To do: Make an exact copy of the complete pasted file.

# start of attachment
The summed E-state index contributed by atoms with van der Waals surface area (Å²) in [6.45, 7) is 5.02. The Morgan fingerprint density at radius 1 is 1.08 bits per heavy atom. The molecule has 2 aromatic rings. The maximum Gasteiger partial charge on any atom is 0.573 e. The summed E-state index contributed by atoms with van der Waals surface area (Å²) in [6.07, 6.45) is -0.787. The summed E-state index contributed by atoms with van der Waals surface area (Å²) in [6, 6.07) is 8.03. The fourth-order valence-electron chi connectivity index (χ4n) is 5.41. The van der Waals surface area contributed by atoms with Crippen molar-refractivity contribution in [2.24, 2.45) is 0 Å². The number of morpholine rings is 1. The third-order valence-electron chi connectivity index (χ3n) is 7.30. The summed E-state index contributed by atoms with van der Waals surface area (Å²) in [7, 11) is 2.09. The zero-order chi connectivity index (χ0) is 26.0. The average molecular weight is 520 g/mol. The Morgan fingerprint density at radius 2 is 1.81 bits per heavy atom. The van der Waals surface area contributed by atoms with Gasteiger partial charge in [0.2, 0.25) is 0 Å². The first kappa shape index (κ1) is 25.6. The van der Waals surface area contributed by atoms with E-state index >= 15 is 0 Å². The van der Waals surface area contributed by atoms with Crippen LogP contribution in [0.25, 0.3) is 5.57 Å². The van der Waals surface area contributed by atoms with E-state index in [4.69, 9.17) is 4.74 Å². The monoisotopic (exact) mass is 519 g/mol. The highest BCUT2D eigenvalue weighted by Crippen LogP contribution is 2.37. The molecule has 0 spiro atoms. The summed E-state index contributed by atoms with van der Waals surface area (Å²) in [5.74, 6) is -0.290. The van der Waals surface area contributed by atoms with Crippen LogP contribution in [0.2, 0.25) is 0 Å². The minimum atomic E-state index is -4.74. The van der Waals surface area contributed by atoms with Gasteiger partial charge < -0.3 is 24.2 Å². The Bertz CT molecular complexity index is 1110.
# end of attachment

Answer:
The summed E-state index contributed by atoms with van der Waals surface area (Å²) in [6.45, 7) is 5.02. The Morgan fingerprint density at radius 1 is 1.08 bits per heavy atom. The molecule has 2 aromatic rings. The maximum Gasteiger partial charge on any atom is 0.573 e. The summed E-state index contributed by atoms with van der Waals surface area (Å²) in [6.07, 6.45) is -0.787. The summed E-state index contributed by atoms with van der Waals surface area (Å²) in [6, 6.07) is 8.03. The fourth-order valence-electron chi connectivity index (χ4n) is 5.41. The van der Waals surface area contributed by atoms with Crippen molar-refractivity contribution in [2.24, 2.45) is 0 Å². The number of morpholine rings is 1. The third-order valence-electron chi connectivity index (χ3n) is 7.30. The summed E-state index contributed by atoms with van der Waals surface area (Å²) in [7, 11) is 2.09. The zero-order chi connectivity index (χ0) is 26.0. The average molecular weight is 520 g/mol. The Morgan fingerprint density at radius 2 is 1.81 bits per heavy atom. The van der Waals surface area contributed by atoms with Gasteiger partial charge in [0.2, 0.25) is 0 Å². The first kappa shape index (κ1) is 25.6. The van der Waals surface area contributed by atoms with E-state index >= 15 is 0 Å². The van der Waals surface area contributed by atoms with Crippen LogP contribution in [0.25, 0.3) is 5.57 Å². The van der Waals surface area contributed by atoms with E-state index in [4.69, 9.17) is 4.74 Å². The monoisotopic (exact) mass is 519 g/mol. The highest BCUT2D eigenvalue weighted by Crippen LogP contribution is 2.37. The molecule has 0 spiro atoms. The summed E-state index contributed by atoms with van der Waals surface area (Å²) in [5.74, 6) is -0.290. The van der Waals surface area contributed by atoms with Crippen LogP contribution in [0.2, 0.25) is 0 Å². The minimum atomic E-state index is -4.74. The van der Waals surface area contributed by atoms with Gasteiger partial charge < -0.3 is 24.2 Å². The Bertz CT molecular complexity index is 1110.